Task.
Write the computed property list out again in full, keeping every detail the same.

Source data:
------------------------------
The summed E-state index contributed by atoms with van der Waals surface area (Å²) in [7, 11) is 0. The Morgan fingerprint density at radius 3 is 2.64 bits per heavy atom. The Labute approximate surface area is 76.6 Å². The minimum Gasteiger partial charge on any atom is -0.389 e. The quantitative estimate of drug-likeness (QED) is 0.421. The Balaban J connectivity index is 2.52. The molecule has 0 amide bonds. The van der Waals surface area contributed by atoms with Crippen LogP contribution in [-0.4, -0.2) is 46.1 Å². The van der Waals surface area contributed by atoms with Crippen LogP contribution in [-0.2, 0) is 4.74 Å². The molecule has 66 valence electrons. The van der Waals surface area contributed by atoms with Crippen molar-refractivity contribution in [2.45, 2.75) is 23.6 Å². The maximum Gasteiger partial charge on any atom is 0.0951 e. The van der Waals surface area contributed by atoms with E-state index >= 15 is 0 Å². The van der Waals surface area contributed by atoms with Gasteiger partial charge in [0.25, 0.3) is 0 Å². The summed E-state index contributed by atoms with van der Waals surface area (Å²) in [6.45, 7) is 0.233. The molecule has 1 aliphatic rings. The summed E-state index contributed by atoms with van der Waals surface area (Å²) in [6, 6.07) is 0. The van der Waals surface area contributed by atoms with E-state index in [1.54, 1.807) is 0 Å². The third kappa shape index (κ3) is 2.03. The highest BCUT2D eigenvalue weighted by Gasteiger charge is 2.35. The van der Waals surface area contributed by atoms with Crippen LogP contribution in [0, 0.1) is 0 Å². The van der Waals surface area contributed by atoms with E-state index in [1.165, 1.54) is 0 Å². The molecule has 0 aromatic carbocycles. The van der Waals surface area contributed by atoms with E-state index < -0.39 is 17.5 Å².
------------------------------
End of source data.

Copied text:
The summed E-state index contributed by atoms with van der Waals surface area (Å²) in [7, 11) is 0. The Morgan fingerprint density at radius 3 is 2.64 bits per heavy atom. The Labute approximate surface area is 76.6 Å². The minimum Gasteiger partial charge on any atom is -0.389 e. The quantitative estimate of drug-likeness (QED) is 0.421. The Balaban J connectivity index is 2.52. The molecule has 0 amide bonds. The van der Waals surface area contributed by atoms with Crippen LogP contribution in [-0.4, -0.2) is 46.1 Å². The van der Waals surface area contributed by atoms with Crippen LogP contribution in [-0.2, 0) is 4.74 Å². The molecule has 66 valence electrons. The van der Waals surface area contributed by atoms with Crippen molar-refractivity contribution in [2.45, 2.75) is 23.6 Å². The maximum Gasteiger partial charge on any atom is 0.0951 e. The van der Waals surface area contributed by atoms with E-state index >= 15 is 0 Å². The van der Waals surface area contributed by atoms with Gasteiger partial charge in [0.25, 0.3) is 0 Å². The summed E-state index contributed by atoms with van der Waals surface area (Å²) in [6.45, 7) is 0.233. The molecule has 1 aliphatic rings. The summed E-state index contributed by atoms with van der Waals surface area (Å²) in [6, 6.07) is 0. The van der Waals surface area contributed by atoms with E-state index in [1.54, 1.807) is 0 Å². The third kappa shape index (κ3) is 2.03. The highest BCUT2D eigenvalue weighted by Gasteiger charge is 2.35. The van der Waals surface area contributed by atoms with Crippen LogP contribution in [0, 0.1) is 0 Å². The van der Waals surface area contributed by atoms with E-state index in [1.165, 1.54) is 0 Å². The molecule has 0 aromatic carbocycles. The van der Waals surface area contributed by atoms with E-state index < -0.39 is 17.5 Å².